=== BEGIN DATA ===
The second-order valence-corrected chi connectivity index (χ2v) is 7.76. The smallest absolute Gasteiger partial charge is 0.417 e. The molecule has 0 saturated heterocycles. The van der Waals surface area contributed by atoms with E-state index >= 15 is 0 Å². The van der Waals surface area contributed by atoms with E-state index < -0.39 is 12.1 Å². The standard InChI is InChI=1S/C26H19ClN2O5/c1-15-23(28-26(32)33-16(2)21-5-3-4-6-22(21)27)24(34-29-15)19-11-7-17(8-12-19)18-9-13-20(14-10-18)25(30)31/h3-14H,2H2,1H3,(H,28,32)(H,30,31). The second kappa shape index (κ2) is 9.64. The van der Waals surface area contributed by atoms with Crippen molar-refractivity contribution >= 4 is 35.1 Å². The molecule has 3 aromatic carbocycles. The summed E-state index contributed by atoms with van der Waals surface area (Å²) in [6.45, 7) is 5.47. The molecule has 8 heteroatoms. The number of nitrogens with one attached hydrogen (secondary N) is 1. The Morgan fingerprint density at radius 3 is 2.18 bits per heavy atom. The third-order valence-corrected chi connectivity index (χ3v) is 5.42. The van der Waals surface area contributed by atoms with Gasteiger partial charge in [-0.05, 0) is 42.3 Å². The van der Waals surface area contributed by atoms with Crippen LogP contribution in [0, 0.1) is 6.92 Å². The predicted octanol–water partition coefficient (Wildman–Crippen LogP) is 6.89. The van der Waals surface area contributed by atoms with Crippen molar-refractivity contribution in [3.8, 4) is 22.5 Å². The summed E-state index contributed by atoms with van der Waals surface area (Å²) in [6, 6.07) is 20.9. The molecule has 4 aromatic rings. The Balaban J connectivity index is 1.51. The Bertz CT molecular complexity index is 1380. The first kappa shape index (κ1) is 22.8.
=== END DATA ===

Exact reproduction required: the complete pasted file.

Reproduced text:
The second-order valence-corrected chi connectivity index (χ2v) is 7.76. The smallest absolute Gasteiger partial charge is 0.417 e. The molecule has 0 saturated heterocycles. The van der Waals surface area contributed by atoms with E-state index >= 15 is 0 Å². The van der Waals surface area contributed by atoms with E-state index < -0.39 is 12.1 Å². The standard InChI is InChI=1S/C26H19ClN2O5/c1-15-23(28-26(32)33-16(2)21-5-3-4-6-22(21)27)24(34-29-15)19-11-7-17(8-12-19)18-9-13-20(14-10-18)25(30)31/h3-14H,2H2,1H3,(H,28,32)(H,30,31). The second kappa shape index (κ2) is 9.64. The van der Waals surface area contributed by atoms with Crippen molar-refractivity contribution >= 4 is 35.1 Å². The molecule has 3 aromatic carbocycles. The summed E-state index contributed by atoms with van der Waals surface area (Å²) in [6.45, 7) is 5.47. The molecule has 8 heteroatoms. The number of nitrogens with one attached hydrogen (secondary N) is 1. The Morgan fingerprint density at radius 3 is 2.18 bits per heavy atom. The third-order valence-corrected chi connectivity index (χ3v) is 5.42. The van der Waals surface area contributed by atoms with Gasteiger partial charge in [-0.05, 0) is 42.3 Å². The van der Waals surface area contributed by atoms with Crippen LogP contribution in [0, 0.1) is 6.92 Å². The predicted octanol–water partition coefficient (Wildman–Crippen LogP) is 6.89. The van der Waals surface area contributed by atoms with Crippen molar-refractivity contribution in [3.8, 4) is 22.5 Å². The summed E-state index contributed by atoms with van der Waals surface area (Å²) in [6, 6.07) is 20.9. The molecule has 4 aromatic rings. The Balaban J connectivity index is 1.51. The Bertz CT molecular complexity index is 1380. The first kappa shape index (κ1) is 22.8.